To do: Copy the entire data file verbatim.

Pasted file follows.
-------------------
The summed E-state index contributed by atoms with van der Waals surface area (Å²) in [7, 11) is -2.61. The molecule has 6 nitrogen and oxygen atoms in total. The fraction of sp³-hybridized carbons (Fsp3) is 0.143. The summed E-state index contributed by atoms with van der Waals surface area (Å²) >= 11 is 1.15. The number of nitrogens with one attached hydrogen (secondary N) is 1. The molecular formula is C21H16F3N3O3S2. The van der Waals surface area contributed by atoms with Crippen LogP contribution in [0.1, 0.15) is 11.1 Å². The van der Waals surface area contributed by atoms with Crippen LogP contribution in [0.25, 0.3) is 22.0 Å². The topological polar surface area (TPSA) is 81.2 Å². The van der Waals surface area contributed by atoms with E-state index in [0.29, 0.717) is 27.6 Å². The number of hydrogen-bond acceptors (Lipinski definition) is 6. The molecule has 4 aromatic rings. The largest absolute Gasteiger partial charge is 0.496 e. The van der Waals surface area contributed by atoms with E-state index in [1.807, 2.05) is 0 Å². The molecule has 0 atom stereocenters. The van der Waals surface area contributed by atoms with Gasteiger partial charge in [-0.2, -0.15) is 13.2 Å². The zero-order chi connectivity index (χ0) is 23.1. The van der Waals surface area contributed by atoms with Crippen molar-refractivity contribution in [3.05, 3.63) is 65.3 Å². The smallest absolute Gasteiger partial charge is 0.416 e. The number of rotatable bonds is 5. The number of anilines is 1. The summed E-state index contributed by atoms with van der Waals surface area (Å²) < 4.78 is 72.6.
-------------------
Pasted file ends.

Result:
The summed E-state index contributed by atoms with van der Waals surface area (Å²) in [7, 11) is -2.61. The molecule has 6 nitrogen and oxygen atoms in total. The fraction of sp³-hybridized carbons (Fsp3) is 0.143. The summed E-state index contributed by atoms with van der Waals surface area (Å²) >= 11 is 1.15. The number of nitrogens with one attached hydrogen (secondary N) is 1. The molecular formula is C21H16F3N3O3S2. The van der Waals surface area contributed by atoms with Crippen LogP contribution in [0.1, 0.15) is 11.1 Å². The van der Waals surface area contributed by atoms with Crippen LogP contribution in [0.25, 0.3) is 22.0 Å². The topological polar surface area (TPSA) is 81.2 Å². The van der Waals surface area contributed by atoms with E-state index in [0.29, 0.717) is 27.6 Å². The number of hydrogen-bond acceptors (Lipinski definition) is 6. The molecule has 4 aromatic rings. The largest absolute Gasteiger partial charge is 0.496 e. The van der Waals surface area contributed by atoms with E-state index in [1.807, 2.05) is 0 Å². The molecule has 0 atom stereocenters. The van der Waals surface area contributed by atoms with Gasteiger partial charge in [-0.2, -0.15) is 13.2 Å². The zero-order chi connectivity index (χ0) is 23.1. The van der Waals surface area contributed by atoms with Crippen molar-refractivity contribution in [3.05, 3.63) is 65.3 Å². The smallest absolute Gasteiger partial charge is 0.416 e. The number of rotatable bonds is 5. The number of anilines is 1. The summed E-state index contributed by atoms with van der Waals surface area (Å²) < 4.78 is 72.6.